quintascott's picture

Personal Information

First Name
Last Name



When I was seven, my grandmother gave me a little Brownie camera. I put my eye to the view finder and was hooked. I have been making photographs ever since. I come from a family of artists, who encouraged me to experiment in all art forms and allowed me to take my film to the local drug store for processing and printing.

All through college, where I studied painting and printmaking at Connecticut College in New London, Connecticut, and design at the architectural school at Washington University in St. Louis, Missouri, I made photographs, but did not take it seriously until 1970, when a camera and darkroom came together in the same house.

I organize my work around projects, both small and short term and large and long term. My camera goes with me everywhere: to Lake Michigan, to the Michigan dunes, to Midwestern country mills and churches, of a red shed in a wheat field, across the Eads Bridge, along Route 66, of wetlands created by the Mississippi River, to the canyons of the Missouri Ozarks, to the Pacific Ocean along California 1, into the New River Gorge in West Virginia.

I turn the large projects into books:

The Eads Bridge

Years ago the great documentary filmmaker, Charles Guggenheim, set his camera on the front of a steam engine and revealed the structure of great steel arch of the rail deck of the Eads Bridge at St. Louis. I saw the film and knew that one day I would go there. My first, The Eads Bridge: Photographic Essay by Quinta Scott; Historical Appraisal by Howard S. Miller documented the intricacies of the steel arch bridge. I bought an old Speed Graphic to photograph the dust jacket of the book. The images of the Eads Bridge can be found at TheEadsBridge.com.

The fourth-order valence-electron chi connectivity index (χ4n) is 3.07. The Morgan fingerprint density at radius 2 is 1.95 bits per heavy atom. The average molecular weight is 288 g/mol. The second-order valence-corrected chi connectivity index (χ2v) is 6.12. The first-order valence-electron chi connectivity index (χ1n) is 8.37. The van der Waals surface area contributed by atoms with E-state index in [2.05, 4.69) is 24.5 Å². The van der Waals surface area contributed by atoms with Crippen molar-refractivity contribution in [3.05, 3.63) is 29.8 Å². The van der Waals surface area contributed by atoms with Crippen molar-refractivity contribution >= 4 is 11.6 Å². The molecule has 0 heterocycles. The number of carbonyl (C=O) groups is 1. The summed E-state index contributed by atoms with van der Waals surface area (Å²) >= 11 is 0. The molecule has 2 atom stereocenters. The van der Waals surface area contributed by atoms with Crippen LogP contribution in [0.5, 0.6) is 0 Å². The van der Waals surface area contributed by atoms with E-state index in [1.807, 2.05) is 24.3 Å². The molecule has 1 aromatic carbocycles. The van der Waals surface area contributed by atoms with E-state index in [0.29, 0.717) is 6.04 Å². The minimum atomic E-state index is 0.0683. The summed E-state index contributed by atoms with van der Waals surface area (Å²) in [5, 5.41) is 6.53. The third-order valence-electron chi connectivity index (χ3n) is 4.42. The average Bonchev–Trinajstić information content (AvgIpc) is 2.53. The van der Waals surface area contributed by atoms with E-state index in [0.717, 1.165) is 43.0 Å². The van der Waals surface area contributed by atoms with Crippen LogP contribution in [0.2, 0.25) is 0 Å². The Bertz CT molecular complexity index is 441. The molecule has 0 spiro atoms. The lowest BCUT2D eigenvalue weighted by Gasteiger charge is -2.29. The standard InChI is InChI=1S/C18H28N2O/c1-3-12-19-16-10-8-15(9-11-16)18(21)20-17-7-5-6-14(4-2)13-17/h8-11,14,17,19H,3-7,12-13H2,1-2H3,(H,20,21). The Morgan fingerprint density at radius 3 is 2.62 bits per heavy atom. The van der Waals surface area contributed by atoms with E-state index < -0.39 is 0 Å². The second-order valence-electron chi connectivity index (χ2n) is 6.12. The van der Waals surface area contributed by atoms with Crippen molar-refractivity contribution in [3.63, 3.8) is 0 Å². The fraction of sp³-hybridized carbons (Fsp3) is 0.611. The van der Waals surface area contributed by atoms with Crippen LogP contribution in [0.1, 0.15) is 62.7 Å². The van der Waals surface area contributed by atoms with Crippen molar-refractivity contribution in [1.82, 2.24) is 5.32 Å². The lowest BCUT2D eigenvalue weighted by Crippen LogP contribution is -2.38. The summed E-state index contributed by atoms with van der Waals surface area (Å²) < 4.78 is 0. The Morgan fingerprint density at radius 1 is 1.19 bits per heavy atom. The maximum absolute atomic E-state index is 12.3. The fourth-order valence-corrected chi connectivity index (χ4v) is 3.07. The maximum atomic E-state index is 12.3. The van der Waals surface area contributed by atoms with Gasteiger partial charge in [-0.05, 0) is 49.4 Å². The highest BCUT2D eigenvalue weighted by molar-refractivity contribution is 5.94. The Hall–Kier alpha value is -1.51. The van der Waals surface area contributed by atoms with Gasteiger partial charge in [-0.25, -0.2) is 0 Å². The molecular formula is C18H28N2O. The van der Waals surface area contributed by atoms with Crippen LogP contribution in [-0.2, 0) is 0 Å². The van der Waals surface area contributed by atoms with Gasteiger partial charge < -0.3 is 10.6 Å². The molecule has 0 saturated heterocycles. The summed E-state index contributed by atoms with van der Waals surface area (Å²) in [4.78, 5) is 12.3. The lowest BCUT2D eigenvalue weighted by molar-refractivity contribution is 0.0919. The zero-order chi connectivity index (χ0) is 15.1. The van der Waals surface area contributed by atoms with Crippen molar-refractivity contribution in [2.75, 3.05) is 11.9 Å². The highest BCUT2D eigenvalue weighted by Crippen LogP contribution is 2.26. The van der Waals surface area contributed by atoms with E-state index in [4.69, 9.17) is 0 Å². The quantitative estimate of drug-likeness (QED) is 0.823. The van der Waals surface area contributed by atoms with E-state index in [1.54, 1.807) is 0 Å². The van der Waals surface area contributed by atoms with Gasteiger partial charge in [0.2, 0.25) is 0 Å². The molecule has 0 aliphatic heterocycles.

Route 66

With the bridge book published, I took the Speed Graphic, which uses 4 x 5 film, out on Watson Road in St. Louis, and started making photographs of old motels and gas stations. When I realized that Watson Road had once been Route 66, I knew I had a great idea: Working with Susan Croce Kelly, I traveled the old highway, photographing the buildings and taking oral histories from the people who invented Route 66 and made their livings on the roadside. We published Route 66: The Highway and its People. It is the first and most definitive book on U.S. Highway 66.

Several years later I published Along Route 66: The Architecture of America's Highway, a history of the architecture along the old road. The images from this project can be found at AlongRoute66.com.

The Mississippi

I always wanted to do a book on the Mississippi River. I found the book along Mississippi 1, when I stopped, stepped in my first nest of fire ants, and made a photograph of an old oxbow of the river. I published The Mississippi: A Visual Biography, 200 color photographs of wetlands created by the river as it meandered across its floodplain, headwaters to the Gulf of Mexico. The images from this project can be found at MississippiRiverPhotographs.com.

Missouri Rocks

I am currently working on a project I call Missouri Rocks, using Missouri's geological column to organize a series of images on the Ozark Landscape. The images from this project can be found at MissouriRocks-Site.com.



Member for
5 years 46 weeks